A multidisciplinary team of 17 French and Brazilian scientists will embark from August the 27th to October the 8th on board of the ANTEA, an oceanographic vessel of the French Oceanographic Fleet operated by Ifremer. From Cayenne, the ship will head to Brazilian waters and explore the mouth of the Amazon over more than 6,000 km to study the impacts of currents, the Amazon plume and turbulent processes on the functioning of the marine ecosystem.

Projet AMAZOMIX: Étude des processus physiques et leurs impacts sur l’écosystème marin à l’embouchure de l’Amazone


Entitled AMAZOMIX, this campaign will travel over the Amazonian shelf break and continental slope to study the impact of currents, the Amazon plume1 and turbulent processes2 on the structure and functioning of marine ecosystems from a physical, biogeochemical and biological point of view. The expedition will also trace the origin and distribution of pollutants, such as heavy metals and microplastics, and determine their role in the food chain.

What is the biodiversity at the mouth of the river? What is the influence of tidal waves on this ecosystem? For, if the Amazon brings a considerable load of water and sediments to the oceans, its mouth is little studied and many aspects remain to be discovered: biodiversity, from bacteria to predators, is poorly known; despite the turbidity of the waters, coral reefs are found in the area and the mechanisms at work have not been precisely identified; in addition to the impact of the Amazon, the effects of tides, that generate very energetic waves, and the consequences on the ecosystem are not properly described. The connectivity of species in the tropical Atlantic is not well understood: The Caribbean region is the most bio-diverse, and one of the hypotheses is that the Amazon plume, which can extend up to 3,000 km off the mouth, would constitute a barrier for some organisms.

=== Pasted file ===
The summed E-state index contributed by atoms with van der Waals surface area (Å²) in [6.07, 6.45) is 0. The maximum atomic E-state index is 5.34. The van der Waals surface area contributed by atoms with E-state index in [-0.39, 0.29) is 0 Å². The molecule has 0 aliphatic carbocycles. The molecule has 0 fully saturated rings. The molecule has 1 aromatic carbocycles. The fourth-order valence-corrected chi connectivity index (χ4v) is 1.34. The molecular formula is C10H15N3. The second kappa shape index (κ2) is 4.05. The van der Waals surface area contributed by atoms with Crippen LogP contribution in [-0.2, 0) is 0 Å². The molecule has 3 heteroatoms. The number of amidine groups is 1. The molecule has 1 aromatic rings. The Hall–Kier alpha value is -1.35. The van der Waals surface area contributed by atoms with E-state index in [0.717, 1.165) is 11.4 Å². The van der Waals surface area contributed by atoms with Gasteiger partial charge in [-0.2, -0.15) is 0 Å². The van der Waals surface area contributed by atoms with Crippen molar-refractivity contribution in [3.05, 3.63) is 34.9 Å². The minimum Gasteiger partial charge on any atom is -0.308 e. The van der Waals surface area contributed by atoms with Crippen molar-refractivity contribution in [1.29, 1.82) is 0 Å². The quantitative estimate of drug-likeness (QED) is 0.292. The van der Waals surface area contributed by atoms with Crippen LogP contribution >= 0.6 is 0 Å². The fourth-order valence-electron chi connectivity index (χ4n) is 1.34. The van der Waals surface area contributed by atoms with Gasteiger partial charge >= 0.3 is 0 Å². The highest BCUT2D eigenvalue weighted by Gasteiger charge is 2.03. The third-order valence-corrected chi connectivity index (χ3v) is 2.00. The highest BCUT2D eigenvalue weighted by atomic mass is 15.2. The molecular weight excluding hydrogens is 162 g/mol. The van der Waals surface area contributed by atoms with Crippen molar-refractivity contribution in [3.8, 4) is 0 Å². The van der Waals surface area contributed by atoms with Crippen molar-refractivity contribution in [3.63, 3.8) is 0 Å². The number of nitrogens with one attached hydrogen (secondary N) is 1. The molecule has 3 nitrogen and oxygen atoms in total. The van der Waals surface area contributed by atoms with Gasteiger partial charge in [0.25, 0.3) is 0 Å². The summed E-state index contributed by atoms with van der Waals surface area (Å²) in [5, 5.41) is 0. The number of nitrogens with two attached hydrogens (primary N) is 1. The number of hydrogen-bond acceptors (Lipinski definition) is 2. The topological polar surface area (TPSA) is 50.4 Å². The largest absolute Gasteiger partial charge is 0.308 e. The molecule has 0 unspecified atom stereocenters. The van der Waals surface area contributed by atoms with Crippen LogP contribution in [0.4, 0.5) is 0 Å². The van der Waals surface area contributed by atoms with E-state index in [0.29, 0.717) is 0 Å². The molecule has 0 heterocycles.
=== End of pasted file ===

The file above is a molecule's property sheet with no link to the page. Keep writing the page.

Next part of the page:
To answer these questions, scientists from more than twenty disciplines in physics, biogeochemistry, and biology, led by Ariane Koch-Larrouy (UMR LEGOS) on land and Arnaud Bertrand (UMR MARBEC) at sea, will travel more than 6,000 km on the French vessel N/O ANTEA to collect data on abiotic – physical and chemical – and biotic compartments – from phytoplankton to large fishes – using a wide range of tools (acoustics, optics, turbulence sensors, autonomous submarines, deep moorings, plankton nets and trawls, etc.). The biological samples will undergo numerous analyses (isotopic, genetic, etc.) and the concentration of pollutants, such as heavy metals or microplastics, will also be measured.

The ship will make two halts in Cayenne on September 13th-14th and from 28th to 30th, and a stop in Porto Vigia, near Belém on September 26th to unload biological samples. At sea, around August 30th, AMAZOMIX will meet the schooner TARA in its tour of Latin America and the Caribbean, for the purpose of scientific collaboration: a common protocol will allow both teams to compare their data and thus increase the spatial and temporal coverage and the quantity of samples collected.